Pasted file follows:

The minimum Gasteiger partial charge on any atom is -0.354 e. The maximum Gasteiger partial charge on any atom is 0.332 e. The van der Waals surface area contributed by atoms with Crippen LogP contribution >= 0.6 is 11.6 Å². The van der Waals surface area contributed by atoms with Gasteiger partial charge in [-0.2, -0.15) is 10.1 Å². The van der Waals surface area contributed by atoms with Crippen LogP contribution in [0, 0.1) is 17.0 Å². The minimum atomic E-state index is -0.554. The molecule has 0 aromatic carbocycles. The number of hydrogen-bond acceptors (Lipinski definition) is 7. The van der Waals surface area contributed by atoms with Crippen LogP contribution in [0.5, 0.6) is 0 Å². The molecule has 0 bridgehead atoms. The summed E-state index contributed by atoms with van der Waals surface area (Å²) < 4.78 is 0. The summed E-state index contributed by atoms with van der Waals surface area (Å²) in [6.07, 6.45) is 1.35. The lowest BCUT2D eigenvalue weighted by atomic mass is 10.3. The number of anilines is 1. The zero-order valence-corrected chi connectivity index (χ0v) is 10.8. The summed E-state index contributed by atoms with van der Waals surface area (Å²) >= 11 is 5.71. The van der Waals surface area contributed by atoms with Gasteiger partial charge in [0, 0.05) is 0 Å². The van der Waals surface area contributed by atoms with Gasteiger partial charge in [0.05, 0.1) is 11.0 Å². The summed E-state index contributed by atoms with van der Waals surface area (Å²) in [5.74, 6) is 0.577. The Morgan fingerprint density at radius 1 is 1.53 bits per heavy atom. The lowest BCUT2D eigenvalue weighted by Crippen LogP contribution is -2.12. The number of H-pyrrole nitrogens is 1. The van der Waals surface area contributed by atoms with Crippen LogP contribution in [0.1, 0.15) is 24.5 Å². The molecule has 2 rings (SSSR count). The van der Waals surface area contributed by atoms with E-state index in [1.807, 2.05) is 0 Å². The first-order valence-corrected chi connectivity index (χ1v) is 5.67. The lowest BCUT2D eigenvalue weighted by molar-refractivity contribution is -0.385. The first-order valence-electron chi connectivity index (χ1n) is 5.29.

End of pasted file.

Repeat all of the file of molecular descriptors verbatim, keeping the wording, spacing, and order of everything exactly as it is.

The minimum Gasteiger partial charge on any atom is -0.354 e. The maximum Gasteiger partial charge on any atom is 0.332 e. The van der Waals surface area contributed by atoms with Crippen LogP contribution >= 0.6 is 11.6 Å². The van der Waals surface area contributed by atoms with Gasteiger partial charge in [-0.2, -0.15) is 10.1 Å². The van der Waals surface area contributed by atoms with Crippen LogP contribution in [0, 0.1) is 17.0 Å². The minimum atomic E-state index is -0.554. The molecule has 0 aromatic carbocycles. The number of hydrogen-bond acceptors (Lipinski definition) is 7. The van der Waals surface area contributed by atoms with Crippen LogP contribution in [0.5, 0.6) is 0 Å². The molecule has 0 bridgehead atoms. The summed E-state index contributed by atoms with van der Waals surface area (Å²) < 4.78 is 0. The summed E-state index contributed by atoms with van der Waals surface area (Å²) in [6.07, 6.45) is 1.35. The lowest BCUT2D eigenvalue weighted by atomic mass is 10.3. The number of anilines is 1. The zero-order valence-corrected chi connectivity index (χ0v) is 10.8. The summed E-state index contributed by atoms with van der Waals surface area (Å²) >= 11 is 5.71. The van der Waals surface area contributed by atoms with Gasteiger partial charge in [0, 0.05) is 0 Å². The van der Waals surface area contributed by atoms with Gasteiger partial charge in [0.05, 0.1) is 11.0 Å². The summed E-state index contributed by atoms with van der Waals surface area (Å²) in [5.74, 6) is 0.577. The Morgan fingerprint density at radius 1 is 1.53 bits per heavy atom. The lowest BCUT2D eigenvalue weighted by Crippen LogP contribution is -2.12. The number of H-pyrrole nitrogens is 1. The van der Waals surface area contributed by atoms with Crippen LogP contribution in [0.1, 0.15) is 24.5 Å². The molecule has 2 rings (SSSR count). The van der Waals surface area contributed by atoms with E-state index in [1.807, 2.05) is 0 Å². The first-order valence-corrected chi connectivity index (χ1v) is 5.67. The lowest BCUT2D eigenvalue weighted by molar-refractivity contribution is -0.385. The first-order valence-electron chi connectivity index (χ1n) is 5.29.